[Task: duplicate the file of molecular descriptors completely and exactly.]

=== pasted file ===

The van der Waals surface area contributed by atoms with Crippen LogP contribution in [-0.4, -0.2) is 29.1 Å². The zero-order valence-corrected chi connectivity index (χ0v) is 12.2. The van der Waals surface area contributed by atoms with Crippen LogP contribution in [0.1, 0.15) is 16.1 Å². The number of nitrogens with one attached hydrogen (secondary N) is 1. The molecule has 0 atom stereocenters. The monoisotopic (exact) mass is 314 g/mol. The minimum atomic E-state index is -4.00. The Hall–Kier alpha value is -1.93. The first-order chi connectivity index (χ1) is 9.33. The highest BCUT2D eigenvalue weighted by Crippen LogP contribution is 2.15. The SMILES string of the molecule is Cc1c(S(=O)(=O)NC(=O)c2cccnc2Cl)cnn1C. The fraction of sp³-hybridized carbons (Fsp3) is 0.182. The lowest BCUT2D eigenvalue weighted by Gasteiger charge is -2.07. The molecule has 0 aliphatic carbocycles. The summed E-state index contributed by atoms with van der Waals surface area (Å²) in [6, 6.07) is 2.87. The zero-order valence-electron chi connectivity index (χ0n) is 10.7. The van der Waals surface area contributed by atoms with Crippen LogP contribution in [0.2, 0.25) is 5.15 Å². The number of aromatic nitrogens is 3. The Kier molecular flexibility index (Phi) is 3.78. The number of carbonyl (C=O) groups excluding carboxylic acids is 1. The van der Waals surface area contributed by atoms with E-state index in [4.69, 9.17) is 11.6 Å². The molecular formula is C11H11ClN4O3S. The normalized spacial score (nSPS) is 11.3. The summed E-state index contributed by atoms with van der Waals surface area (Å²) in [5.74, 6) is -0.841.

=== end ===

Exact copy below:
The van der Waals surface area contributed by atoms with Crippen LogP contribution in [-0.4, -0.2) is 29.1 Å². The zero-order valence-corrected chi connectivity index (χ0v) is 12.2. The van der Waals surface area contributed by atoms with Crippen LogP contribution in [0.1, 0.15) is 16.1 Å². The number of nitrogens with one attached hydrogen (secondary N) is 1. The molecule has 0 atom stereocenters. The monoisotopic (exact) mass is 314 g/mol. The minimum atomic E-state index is -4.00. The Hall–Kier alpha value is -1.93. The first-order chi connectivity index (χ1) is 9.33. The highest BCUT2D eigenvalue weighted by Crippen LogP contribution is 2.15. The SMILES string of the molecule is Cc1c(S(=O)(=O)NC(=O)c2cccnc2Cl)cnn1C. The fraction of sp³-hybridized carbons (Fsp3) is 0.182. The lowest BCUT2D eigenvalue weighted by Gasteiger charge is -2.07. The molecule has 0 aliphatic carbocycles. The summed E-state index contributed by atoms with van der Waals surface area (Å²) in [6, 6.07) is 2.87. The zero-order valence-electron chi connectivity index (χ0n) is 10.7. The van der Waals surface area contributed by atoms with Crippen LogP contribution in [0.2, 0.25) is 5.15 Å². The number of aromatic nitrogens is 3. The Kier molecular flexibility index (Phi) is 3.78. The number of carbonyl (C=O) groups excluding carboxylic acids is 1. The van der Waals surface area contributed by atoms with E-state index in [4.69, 9.17) is 11.6 Å². The molecular formula is C11H11ClN4O3S. The normalized spacial score (nSPS) is 11.3. The summed E-state index contributed by atoms with van der Waals surface area (Å²) in [5.74, 6) is -0.841.